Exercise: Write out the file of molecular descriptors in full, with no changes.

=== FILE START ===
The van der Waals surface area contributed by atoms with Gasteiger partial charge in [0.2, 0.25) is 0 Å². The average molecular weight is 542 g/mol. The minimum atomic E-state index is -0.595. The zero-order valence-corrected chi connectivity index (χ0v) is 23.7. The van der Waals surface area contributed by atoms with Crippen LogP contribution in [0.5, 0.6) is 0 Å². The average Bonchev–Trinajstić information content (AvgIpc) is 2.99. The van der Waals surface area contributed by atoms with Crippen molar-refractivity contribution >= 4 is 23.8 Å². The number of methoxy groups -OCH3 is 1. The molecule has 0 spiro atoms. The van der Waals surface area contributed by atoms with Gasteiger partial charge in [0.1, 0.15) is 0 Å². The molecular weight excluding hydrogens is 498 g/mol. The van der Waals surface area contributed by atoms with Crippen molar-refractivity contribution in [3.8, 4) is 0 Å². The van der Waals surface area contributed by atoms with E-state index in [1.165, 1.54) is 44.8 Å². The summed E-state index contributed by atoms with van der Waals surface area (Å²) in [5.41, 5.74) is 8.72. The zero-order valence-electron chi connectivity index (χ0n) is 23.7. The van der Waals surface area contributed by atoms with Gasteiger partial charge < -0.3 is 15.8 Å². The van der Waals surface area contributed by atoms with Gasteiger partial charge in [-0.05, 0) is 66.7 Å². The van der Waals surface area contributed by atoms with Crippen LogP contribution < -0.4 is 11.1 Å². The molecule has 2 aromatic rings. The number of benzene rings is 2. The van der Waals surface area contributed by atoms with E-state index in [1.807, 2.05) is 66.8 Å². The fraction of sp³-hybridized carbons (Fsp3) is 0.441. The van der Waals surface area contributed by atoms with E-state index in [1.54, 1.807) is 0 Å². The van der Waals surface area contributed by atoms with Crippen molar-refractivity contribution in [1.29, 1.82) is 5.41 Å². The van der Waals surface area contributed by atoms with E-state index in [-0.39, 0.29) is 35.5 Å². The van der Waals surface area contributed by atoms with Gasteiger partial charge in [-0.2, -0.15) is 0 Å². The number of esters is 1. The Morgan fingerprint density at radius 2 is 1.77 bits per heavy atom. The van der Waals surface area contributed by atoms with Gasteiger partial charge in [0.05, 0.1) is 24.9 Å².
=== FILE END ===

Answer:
The van der Waals surface area contributed by atoms with Gasteiger partial charge in [0.2, 0.25) is 0 Å². The average molecular weight is 542 g/mol. The minimum atomic E-state index is -0.595. The zero-order valence-corrected chi connectivity index (χ0v) is 23.7. The van der Waals surface area contributed by atoms with Crippen LogP contribution in [0.5, 0.6) is 0 Å². The average Bonchev–Trinajstić information content (AvgIpc) is 2.99. The van der Waals surface area contributed by atoms with Crippen molar-refractivity contribution >= 4 is 23.8 Å². The number of methoxy groups -OCH3 is 1. The molecule has 0 spiro atoms. The van der Waals surface area contributed by atoms with Gasteiger partial charge in [0.1, 0.15) is 0 Å². The molecular weight excluding hydrogens is 498 g/mol. The van der Waals surface area contributed by atoms with Crippen molar-refractivity contribution in [3.8, 4) is 0 Å². The van der Waals surface area contributed by atoms with E-state index in [1.165, 1.54) is 44.8 Å². The summed E-state index contributed by atoms with van der Waals surface area (Å²) in [5.41, 5.74) is 8.72. The zero-order valence-electron chi connectivity index (χ0n) is 23.7. The van der Waals surface area contributed by atoms with Gasteiger partial charge < -0.3 is 15.8 Å². The van der Waals surface area contributed by atoms with Gasteiger partial charge in [-0.05, 0) is 66.7 Å². The van der Waals surface area contributed by atoms with Crippen LogP contribution < -0.4 is 11.1 Å². The molecule has 2 aromatic rings. The number of benzene rings is 2. The van der Waals surface area contributed by atoms with E-state index in [1.807, 2.05) is 66.8 Å². The fraction of sp³-hybridized carbons (Fsp3) is 0.441. The van der Waals surface area contributed by atoms with E-state index in [1.54, 1.807) is 0 Å². The van der Waals surface area contributed by atoms with Crippen molar-refractivity contribution in [1.29, 1.82) is 5.41 Å². The van der Waals surface area contributed by atoms with E-state index in [-0.39, 0.29) is 35.5 Å². The van der Waals surface area contributed by atoms with Gasteiger partial charge in [-0.2, -0.15) is 0 Å². The number of esters is 1. The Morgan fingerprint density at radius 2 is 1.77 bits per heavy atom. The van der Waals surface area contributed by atoms with Gasteiger partial charge in [0.05, 0.1) is 24.9 Å².